Foodie Style: Eating in China

Now, there are many different ways to eat food here in China. From street food to barbecue to restaurants. I haven’t tried all of them, it takes some courage to eat in a place like Langfang because hardly anyone speaks English and everyone stares at me. So this is a quick “How to Eat in China and Survive”.

The good news is, most of the menus have pictures.

Langfang, Hebei, China
This was taken at a restaurant where you would go with friends in a large group.

For the most part, someone at the table orders food for the entire table at a restaurant like this. I read somewhere that the rule is one dish per person at the table plus one more or something like that. If you go out to eat with a lot of people, that’s a lot of food.

Langfang, Hebei, China
Different restaurant, same style. There was more food on the way, too.

The food is usually put in the center of the table and everyone just eats out of it. There’s no “This is my dish” or anything like that, which is nice for me because then I can just eat veggies and no one really notices. 🙂

I bet you’re wondering “Will I get sick from eating the food?” Truthfully? Yep, probably. I was constantly in and out of the bathroom my first month and a half here, but truthfully, it gets better, too. I’m not sure if it’s the food itself, the way its cooked, the different levels of sanitation, or what, but I was definitely feeling the change. Chances are, you will, too.

But truthfully? It’s worth it. Don’t skip out on eating the food just because you think it might make you sick. For example, yesterday I got some kind of pancake thing from a food cart while walking home from the market. It had a pancake-type breading that was sort of like a thick crepe, an egg, some kind of little red hot dog, lettuce, and sauces. I obviously have no idea what any of that was, but I thought to myself “That little hot dog is going to make me sick” (I can’t eat hot dogs), but I ate it anyways and it was delicious. I thought “This is so worth the potential repercussions!” And, surprisingly, I am used to the food enough that I was not exponentially worse after eating that whatever it was.

So, yeah, the food will probably make you sick and people will always bring you a fork if you’re white (even if you’re good with chopsticks), but man, is the food so worth all of it.

Beijing, China
My second or third day in China, lunch at some place near the health center
Beijing, China
包子 (bāozi, steamed bread with filling, usually pork and/or veggies) and 豆浆 (dòujiāng, soybean milk, absolutely delicious home-made and sweet)
Beijing, China
My second or third day in China, lunch at some place near the health center
Langfang, Hebei, China
Korean rice, one of my favorites from Yummy Street
Langfang, Hebei, China
My students and I making 饺子 (jiǎozi) dumplings in their dorm room
Langfang, Hebei, China
My students and I making 饺子 (jiǎozi) dumplings in their dorm room
Langfang, Hebei, China
Restaurant #2? Maybe #3?

ReciP: Instant(ly Better) Noodles

It’s summer. I live at a school. There are literally two other people who live here and they speak English, just not to me. It’s cool. Whatever. We are so far away from other schools and apartment complexes that I have spent the day listening to the rain and bugs. China is the most dense country in the world and I managed to move to a small city (of a mere 4 million people) and smaller division (Oriental University City) and a small school (which is basically in the boonies for Langfang).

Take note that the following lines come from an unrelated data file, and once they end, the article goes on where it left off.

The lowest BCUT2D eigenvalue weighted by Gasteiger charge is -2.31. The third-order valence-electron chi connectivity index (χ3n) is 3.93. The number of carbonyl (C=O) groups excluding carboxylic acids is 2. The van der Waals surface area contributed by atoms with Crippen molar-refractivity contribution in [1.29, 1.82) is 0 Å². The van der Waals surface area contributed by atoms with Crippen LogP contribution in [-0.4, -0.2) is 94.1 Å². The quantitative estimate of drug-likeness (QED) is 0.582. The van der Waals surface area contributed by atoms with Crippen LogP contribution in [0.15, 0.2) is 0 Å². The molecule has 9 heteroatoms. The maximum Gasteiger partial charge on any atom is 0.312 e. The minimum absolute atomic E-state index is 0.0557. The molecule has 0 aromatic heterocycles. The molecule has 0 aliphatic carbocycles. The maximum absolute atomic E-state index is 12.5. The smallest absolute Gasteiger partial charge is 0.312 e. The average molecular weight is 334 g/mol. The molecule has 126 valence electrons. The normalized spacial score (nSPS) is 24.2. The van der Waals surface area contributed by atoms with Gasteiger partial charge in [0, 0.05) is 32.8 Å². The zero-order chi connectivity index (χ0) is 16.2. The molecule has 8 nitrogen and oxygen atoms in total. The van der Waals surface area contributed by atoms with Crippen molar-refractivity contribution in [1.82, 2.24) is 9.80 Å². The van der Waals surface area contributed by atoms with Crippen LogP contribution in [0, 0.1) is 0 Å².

I tell you this because there isn’t any food within a ten minute walk of my apartment. I’m 80% sure you could walk 10 minutes anywhere else in Langfang and find a restaurant. I have to walk 30 minutes and, since it’s summer, they’re closed anyways. Okay, not all of them are closed. But the two I know how to order from are. I can get to the market, which seems to be trying to use up all of its existing inventory before ordering any more food, like milk. So about 1/3 of the shelves are empty and I still had to walk a half an hour to get there.

Now, I’m stuck with cooking. Problem: I don’t know how to cook any of this Chinese stuff! Problem 2: I don’t have a stove or an oven, I have an induction cooktop. This isn’t some sort of constant-heat stove that heats the top and it involves magnet something science whatever. The point is, due to the inconsistent heat and the temperature of it, my pots boil over a lot. 🙁 I’m working on it.

So what is a girl to do? I’m not about to go into the city to get food (that’s at least a half an hour bus ride if I can find food near Walmart) and I need to figure out how to make something. So on with the instant noodles!

Instant(ly Better) Noodles

Instant Noodles (but the Chinese kind with the spices and the oil and the dehydrated vegetables)
Uh, veggies if you want
I dunno, like, an egg? Two eggs?
Spices? Other than what’s already in the package
Whatever you want, yo


1. Artfully arrange the ingredients for a photo.

2. Fall off a chair and scrape up your shin because you’re too short to actually take a photo.

3. Successfully take a photo of the food.

4. Successfully don’t cry over your throbbing leg.